Academy critic Mikey Weinstein accused commanders of crossing the line by promoting “Operation Christmas Child” a program sponsored by an evangelical Christian group that sends toys and toiletries in shoe boxes to needy kids around the globe. The group includes a Christian message with the gifts.
Most recently, Weinstein's group exposed a Marine unit's display of a Nazi SS flag below a United States flag.
Although the Marines initially claimed they didn't know where the flag came from or even what it stood for, Weinstein said his supporters have run down the source. It came from a Third Reich website, he says.
Anyway, you get the picture. Weinstein and his organization are credible. So it's peculiar why the Gazette would report on Saturday that everything seems to be going well at the academy on the religion front. Reporter Jakob Rodgers, a cops reporter recently assigned to cover the military, reported that the academy's Board of Visitors was told the academy would be providing training to faculty on religious sensitivity. He also quoted the board chair:
“It is incredible how far we’ve come since 2004,” said Susan Schwab, chairwoman of the board and a professor of public policy at the University of Maryland. “It’s very impressive.”
What's missing from the story is a comment from Weinstein, who instigated examination of allegations that the academy favors fundamental Christianity eight years ago. Former Superintendent Lt. Gen. John Rosa admitted in 2004 the academy had a serious problem with religious sensitivity.
Turns out, Rodgers interviewed Weinstein on Friday but decided not to include him in his story. We asked Rodgers and weekend editor Tom Roeder why he left Weinstein out of his report, and Roeder declined to comment.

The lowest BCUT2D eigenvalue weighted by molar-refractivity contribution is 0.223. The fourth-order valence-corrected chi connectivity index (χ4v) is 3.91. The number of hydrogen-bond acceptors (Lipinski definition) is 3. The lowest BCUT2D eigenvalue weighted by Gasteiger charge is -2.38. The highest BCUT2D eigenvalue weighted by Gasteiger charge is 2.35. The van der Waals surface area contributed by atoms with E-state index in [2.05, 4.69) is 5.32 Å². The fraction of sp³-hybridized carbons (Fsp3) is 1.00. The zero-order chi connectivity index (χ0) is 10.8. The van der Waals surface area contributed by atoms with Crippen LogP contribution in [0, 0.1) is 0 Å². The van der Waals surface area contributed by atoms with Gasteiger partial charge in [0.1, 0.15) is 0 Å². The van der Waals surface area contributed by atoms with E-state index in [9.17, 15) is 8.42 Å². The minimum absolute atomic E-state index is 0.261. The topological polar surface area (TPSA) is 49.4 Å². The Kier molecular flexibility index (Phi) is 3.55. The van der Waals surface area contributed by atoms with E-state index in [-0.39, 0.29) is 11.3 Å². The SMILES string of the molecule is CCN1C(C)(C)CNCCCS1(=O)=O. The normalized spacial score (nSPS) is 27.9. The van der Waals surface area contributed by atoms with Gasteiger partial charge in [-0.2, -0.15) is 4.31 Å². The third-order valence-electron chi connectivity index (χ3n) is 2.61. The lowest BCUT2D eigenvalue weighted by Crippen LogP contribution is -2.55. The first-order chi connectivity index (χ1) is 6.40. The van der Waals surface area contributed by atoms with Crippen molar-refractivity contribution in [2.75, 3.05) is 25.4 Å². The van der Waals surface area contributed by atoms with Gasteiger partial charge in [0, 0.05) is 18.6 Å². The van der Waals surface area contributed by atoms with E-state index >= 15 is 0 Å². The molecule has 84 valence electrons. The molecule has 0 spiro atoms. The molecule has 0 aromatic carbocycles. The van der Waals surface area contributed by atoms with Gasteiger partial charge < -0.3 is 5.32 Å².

In case anyone thinks everything at the academy is peachy, just a week or so ago, the academy dealt with a cadet who sent a religious message to her entire class. The Indy reported that here. The academy treated the incident as a "teaching moment," giving the freshman the benefit of the doubt.
In case you're wondering, here's what Weinstein says he told Rodgers:
"I told him that first of all, I didn't want to hear anything related to the faculty reception to religious tolerance when the head of the faculty has lied about her calling for a counter insurgency to my organization," he tells us, referring to Dean of Faculty Brig. Gen. Dana Born.
"I also said, 'Let's make sure we say B-O-R-E-D of visitors, because they're asleep at the switch. That place is a disaster. Until Dana Born gets fired and gets punished for what she's done and her superiors, there's nothing to talk about in rearranging the deck chairs on the Titanic.' I thought that was fairly relevant, but I didn't get any comments in the story."
As for Weinstein's column in the Post, that gig starts later this month.
Weinstein will attend a book-signing for his newest release, No Snowflake in an Avalanche, recently published by Vireo of Rare Bird Books, at
7 p.m. 5 p.m., Saturday, March 3, at Poor Richard's Bookstore.
The book is his second; With God on our Side was published Oct. 1, 2006, by St. Martin's Press.